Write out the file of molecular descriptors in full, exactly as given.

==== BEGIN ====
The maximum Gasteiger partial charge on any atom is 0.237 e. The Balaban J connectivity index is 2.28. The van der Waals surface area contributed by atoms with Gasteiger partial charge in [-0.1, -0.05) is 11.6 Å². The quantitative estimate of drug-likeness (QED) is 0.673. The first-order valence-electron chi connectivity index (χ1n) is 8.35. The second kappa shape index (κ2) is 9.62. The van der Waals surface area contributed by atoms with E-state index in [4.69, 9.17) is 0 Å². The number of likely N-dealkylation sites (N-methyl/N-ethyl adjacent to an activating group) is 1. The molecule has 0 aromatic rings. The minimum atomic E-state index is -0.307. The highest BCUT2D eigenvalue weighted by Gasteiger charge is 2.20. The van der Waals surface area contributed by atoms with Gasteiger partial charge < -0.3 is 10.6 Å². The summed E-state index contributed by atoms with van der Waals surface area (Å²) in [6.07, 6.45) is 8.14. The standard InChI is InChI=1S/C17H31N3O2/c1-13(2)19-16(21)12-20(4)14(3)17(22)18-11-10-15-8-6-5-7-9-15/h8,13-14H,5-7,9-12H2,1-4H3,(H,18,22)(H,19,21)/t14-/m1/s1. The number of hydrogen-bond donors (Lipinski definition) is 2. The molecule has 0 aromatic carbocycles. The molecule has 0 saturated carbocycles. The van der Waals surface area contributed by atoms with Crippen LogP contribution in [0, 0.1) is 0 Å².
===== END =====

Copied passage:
The maximum Gasteiger partial charge on any atom is 0.237 e. The Balaban J connectivity index is 2.28. The van der Waals surface area contributed by atoms with Gasteiger partial charge in [-0.1, -0.05) is 11.6 Å². The quantitative estimate of drug-likeness (QED) is 0.673. The first-order valence-electron chi connectivity index (χ1n) is 8.35. The second kappa shape index (κ2) is 9.62. The van der Waals surface area contributed by atoms with E-state index in [4.69, 9.17) is 0 Å². The number of likely N-dealkylation sites (N-methyl/N-ethyl adjacent to an activating group) is 1. The molecule has 0 aromatic rings. The minimum atomic E-state index is -0.307. The highest BCUT2D eigenvalue weighted by Gasteiger charge is 2.20. The van der Waals surface area contributed by atoms with Gasteiger partial charge < -0.3 is 10.6 Å². The summed E-state index contributed by atoms with van der Waals surface area (Å²) in [6.07, 6.45) is 8.14. The standard InChI is InChI=1S/C17H31N3O2/c1-13(2)19-16(21)12-20(4)14(3)17(22)18-11-10-15-8-6-5-7-9-15/h8,13-14H,5-7,9-12H2,1-4H3,(H,18,22)(H,19,21)/t14-/m1/s1. The number of hydrogen-bond donors (Lipinski definition) is 2. The molecule has 0 aromatic carbocycles. The molecule has 0 saturated carbocycles. The van der Waals surface area contributed by atoms with Crippen LogP contribution in [0, 0.1) is 0 Å².